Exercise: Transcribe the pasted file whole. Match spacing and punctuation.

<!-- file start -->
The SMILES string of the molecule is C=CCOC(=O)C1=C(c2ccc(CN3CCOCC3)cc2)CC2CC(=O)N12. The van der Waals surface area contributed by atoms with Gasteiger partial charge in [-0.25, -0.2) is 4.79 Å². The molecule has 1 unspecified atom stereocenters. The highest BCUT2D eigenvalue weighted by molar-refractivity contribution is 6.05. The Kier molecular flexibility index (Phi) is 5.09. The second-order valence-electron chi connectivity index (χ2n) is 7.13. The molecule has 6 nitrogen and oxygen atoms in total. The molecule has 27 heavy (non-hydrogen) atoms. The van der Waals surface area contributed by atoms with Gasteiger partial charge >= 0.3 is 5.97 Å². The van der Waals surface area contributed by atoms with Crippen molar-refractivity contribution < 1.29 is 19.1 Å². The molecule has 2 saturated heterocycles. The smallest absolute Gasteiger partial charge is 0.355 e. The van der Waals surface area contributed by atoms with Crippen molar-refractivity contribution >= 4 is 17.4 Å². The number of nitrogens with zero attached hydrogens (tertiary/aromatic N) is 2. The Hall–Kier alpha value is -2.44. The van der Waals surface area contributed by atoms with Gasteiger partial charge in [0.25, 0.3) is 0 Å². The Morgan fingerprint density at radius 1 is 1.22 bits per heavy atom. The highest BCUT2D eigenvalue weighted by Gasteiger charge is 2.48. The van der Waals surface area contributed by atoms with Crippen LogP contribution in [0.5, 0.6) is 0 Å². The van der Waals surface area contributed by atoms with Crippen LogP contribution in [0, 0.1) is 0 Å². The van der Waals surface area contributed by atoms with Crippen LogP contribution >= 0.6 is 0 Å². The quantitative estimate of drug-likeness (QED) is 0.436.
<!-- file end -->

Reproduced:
The SMILES string of the molecule is C=CCOC(=O)C1=C(c2ccc(CN3CCOCC3)cc2)CC2CC(=O)N12. The van der Waals surface area contributed by atoms with Gasteiger partial charge in [-0.25, -0.2) is 4.79 Å². The molecule has 1 unspecified atom stereocenters. The highest BCUT2D eigenvalue weighted by molar-refractivity contribution is 6.05. The Kier molecular flexibility index (Phi) is 5.09. The second-order valence-electron chi connectivity index (χ2n) is 7.13. The molecule has 6 nitrogen and oxygen atoms in total. The molecule has 27 heavy (non-hydrogen) atoms. The van der Waals surface area contributed by atoms with Gasteiger partial charge >= 0.3 is 5.97 Å². The van der Waals surface area contributed by atoms with Crippen molar-refractivity contribution < 1.29 is 19.1 Å². The molecule has 2 saturated heterocycles. The smallest absolute Gasteiger partial charge is 0.355 e. The van der Waals surface area contributed by atoms with Crippen molar-refractivity contribution >= 4 is 17.4 Å². The number of nitrogens with zero attached hydrogens (tertiary/aromatic N) is 2. The Hall–Kier alpha value is -2.44. The van der Waals surface area contributed by atoms with Gasteiger partial charge in [0.25, 0.3) is 0 Å². The Morgan fingerprint density at radius 1 is 1.22 bits per heavy atom. The highest BCUT2D eigenvalue weighted by Gasteiger charge is 2.48. The van der Waals surface area contributed by atoms with Crippen LogP contribution in [0.5, 0.6) is 0 Å². The van der Waals surface area contributed by atoms with Crippen LogP contribution in [0, 0.1) is 0 Å². The van der Waals surface area contributed by atoms with Crippen LogP contribution >= 0.6 is 0 Å². The quantitative estimate of drug-likeness (QED) is 0.436.